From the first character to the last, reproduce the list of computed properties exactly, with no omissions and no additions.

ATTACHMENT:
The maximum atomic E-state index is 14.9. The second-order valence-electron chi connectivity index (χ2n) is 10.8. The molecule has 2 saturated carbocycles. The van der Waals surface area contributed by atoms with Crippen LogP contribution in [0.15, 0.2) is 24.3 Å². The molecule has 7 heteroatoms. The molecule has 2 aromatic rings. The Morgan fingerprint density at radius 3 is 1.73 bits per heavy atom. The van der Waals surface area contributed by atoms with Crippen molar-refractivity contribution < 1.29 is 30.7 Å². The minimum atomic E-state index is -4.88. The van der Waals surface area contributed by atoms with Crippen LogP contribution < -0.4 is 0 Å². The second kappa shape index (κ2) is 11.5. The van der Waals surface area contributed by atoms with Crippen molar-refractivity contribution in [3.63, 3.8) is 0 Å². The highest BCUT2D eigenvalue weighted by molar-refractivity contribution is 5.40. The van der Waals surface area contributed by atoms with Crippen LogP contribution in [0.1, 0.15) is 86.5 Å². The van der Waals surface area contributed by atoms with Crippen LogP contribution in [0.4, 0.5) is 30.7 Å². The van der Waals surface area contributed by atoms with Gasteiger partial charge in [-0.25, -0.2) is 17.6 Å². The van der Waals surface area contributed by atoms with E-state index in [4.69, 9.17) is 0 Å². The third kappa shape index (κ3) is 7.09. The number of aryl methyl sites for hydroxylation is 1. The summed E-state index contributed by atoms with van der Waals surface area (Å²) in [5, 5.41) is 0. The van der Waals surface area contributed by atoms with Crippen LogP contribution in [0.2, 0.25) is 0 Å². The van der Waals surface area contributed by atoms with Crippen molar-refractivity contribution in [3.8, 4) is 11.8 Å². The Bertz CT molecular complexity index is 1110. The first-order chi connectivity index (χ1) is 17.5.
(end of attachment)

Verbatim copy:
The maximum atomic E-state index is 14.9. The second-order valence-electron chi connectivity index (χ2n) is 10.8. The molecule has 2 saturated carbocycles. The van der Waals surface area contributed by atoms with Crippen LogP contribution in [0.15, 0.2) is 24.3 Å². The molecule has 7 heteroatoms. The molecule has 2 aromatic rings. The Morgan fingerprint density at radius 3 is 1.73 bits per heavy atom. The van der Waals surface area contributed by atoms with Crippen molar-refractivity contribution < 1.29 is 30.7 Å². The minimum atomic E-state index is -4.88. The van der Waals surface area contributed by atoms with Crippen LogP contribution < -0.4 is 0 Å². The second kappa shape index (κ2) is 11.5. The van der Waals surface area contributed by atoms with Crippen molar-refractivity contribution in [3.63, 3.8) is 0 Å². The highest BCUT2D eigenvalue weighted by molar-refractivity contribution is 5.40. The van der Waals surface area contributed by atoms with Crippen LogP contribution in [0.1, 0.15) is 86.5 Å². The van der Waals surface area contributed by atoms with Crippen LogP contribution in [0.4, 0.5) is 30.7 Å². The van der Waals surface area contributed by atoms with Gasteiger partial charge in [-0.25, -0.2) is 17.6 Å². The van der Waals surface area contributed by atoms with E-state index in [4.69, 9.17) is 0 Å². The third kappa shape index (κ3) is 7.09. The number of aryl methyl sites for hydroxylation is 1. The summed E-state index contributed by atoms with van der Waals surface area (Å²) in [5, 5.41) is 0. The van der Waals surface area contributed by atoms with Crippen LogP contribution in [0.2, 0.25) is 0 Å². The van der Waals surface area contributed by atoms with Crippen molar-refractivity contribution in [3.8, 4) is 11.8 Å². The Bertz CT molecular complexity index is 1110. The first-order chi connectivity index (χ1) is 17.5.